'Disgusting': Locals outraged at tourists' disrespect for famous Aussie beach

“Make your visit low impact and leave no trace.”

A group of visitors to a famous Queensland beach, apparently didn’t get the message.

Locals recently spent hours cleaning up a beach in Noosa’s National Park after visitors moved rocks to spell out their names, and other statements, in giant letters on the sand.

Photos of the considerable effort show the entirety of Granite Bay beach taken up with rocks that were elaborately placed to spell dozens of names, a love heart, a penis and other phrases including “Fraser fkn island baby”, “send nudes” and the word Poland.

Beach covered in rock writing can be seen.
The writings stretched a majority of the sand. Source: Facebook/Dennis Massoud
Beach seen covered in rock words.
Locals didn't think it looked all that great. Source: Facebook/Dennis Massoud

While ostensibly a bit of fun, not everyone was seeing the amusing side.

Dennis Massoud – whose Facebook page states that he worked at Tourism Noosa – was left more than a little annoyed by the display and organised a big cleanup effort on Sunday November 24.

Restoring the natural beauty would involve “cleaning the beach, removing garbage, putting rocks back where they belong,” he wrote. “If you love the natural beauty of the park please come.”

To help explain his frustration, he posted images of a nearby sign which asks tourists to keep Noosa’s “special values”.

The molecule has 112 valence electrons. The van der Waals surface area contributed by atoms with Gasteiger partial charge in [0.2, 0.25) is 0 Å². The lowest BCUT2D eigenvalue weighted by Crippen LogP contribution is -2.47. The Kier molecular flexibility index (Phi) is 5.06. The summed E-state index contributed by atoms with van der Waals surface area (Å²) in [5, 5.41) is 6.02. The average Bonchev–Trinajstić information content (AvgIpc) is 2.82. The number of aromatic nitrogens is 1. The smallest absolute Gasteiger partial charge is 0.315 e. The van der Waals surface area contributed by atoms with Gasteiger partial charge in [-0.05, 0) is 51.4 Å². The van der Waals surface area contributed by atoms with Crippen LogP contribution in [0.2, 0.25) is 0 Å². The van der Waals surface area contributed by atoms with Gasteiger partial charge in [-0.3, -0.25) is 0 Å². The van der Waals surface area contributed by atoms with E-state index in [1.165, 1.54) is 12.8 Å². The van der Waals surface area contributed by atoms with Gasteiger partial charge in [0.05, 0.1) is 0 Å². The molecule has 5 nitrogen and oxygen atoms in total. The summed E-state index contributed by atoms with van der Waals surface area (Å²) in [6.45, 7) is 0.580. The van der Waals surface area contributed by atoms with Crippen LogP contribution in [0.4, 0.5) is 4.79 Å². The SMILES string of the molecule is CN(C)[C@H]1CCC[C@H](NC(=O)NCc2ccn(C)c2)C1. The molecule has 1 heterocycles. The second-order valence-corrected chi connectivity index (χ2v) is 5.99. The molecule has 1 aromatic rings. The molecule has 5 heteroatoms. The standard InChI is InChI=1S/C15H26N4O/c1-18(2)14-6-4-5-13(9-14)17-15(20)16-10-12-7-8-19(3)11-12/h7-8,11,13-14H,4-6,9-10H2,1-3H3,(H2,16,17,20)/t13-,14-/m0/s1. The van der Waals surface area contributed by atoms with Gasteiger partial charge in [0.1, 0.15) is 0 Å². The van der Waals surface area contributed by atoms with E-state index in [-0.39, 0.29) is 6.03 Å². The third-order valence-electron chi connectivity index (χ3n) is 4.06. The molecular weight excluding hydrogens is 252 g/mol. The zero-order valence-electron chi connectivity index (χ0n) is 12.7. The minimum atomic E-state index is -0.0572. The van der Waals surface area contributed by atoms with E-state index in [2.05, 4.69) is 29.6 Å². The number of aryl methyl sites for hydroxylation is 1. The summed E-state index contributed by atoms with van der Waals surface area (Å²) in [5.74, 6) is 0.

“Imagine how quickly this beautiful national park would be destroyed if people didn’t look after the park,” the sign says.

“Make your visit low impact and leave no trace.”

A sign near the beach.
Perhaps they didn't see the sign. Source: Facebook/Dennis Massoud

“Really sad to see people just trashing the beach like that,” one Facebook user wrote.

“That’s pretty ugly, why would people do that to a beautiful national park beach,” another wrote.

“Disgusting. Can’t backpackers leave our beaches and stop destroying them,” commented a different user.

Many were thankful for Mr Massoud’s spirited response, but not everyone thought it was such a big deal with at least one person accusing him of overreacting and policing fun.

On November 25, Mr Massoud proudly showed off the efforts of those who cleaned up the natural graffiti.

“Thank you all for your help. And thank you to those who are prepared to monitor Granite Bay on a daily basis,” he wrote alongside before-and-after photos of the beach.

Pretty beach pictured now clean.
The beach has since been cleared. Source: Facebook/Dennis Massoud

He said locals would continue to monitor the Granite Bay area.

“Noosa National Park is the most visited National Park in Australia with the least amount of protection.”

The Queensland Department of Parks and Forests has been contacted for comment.

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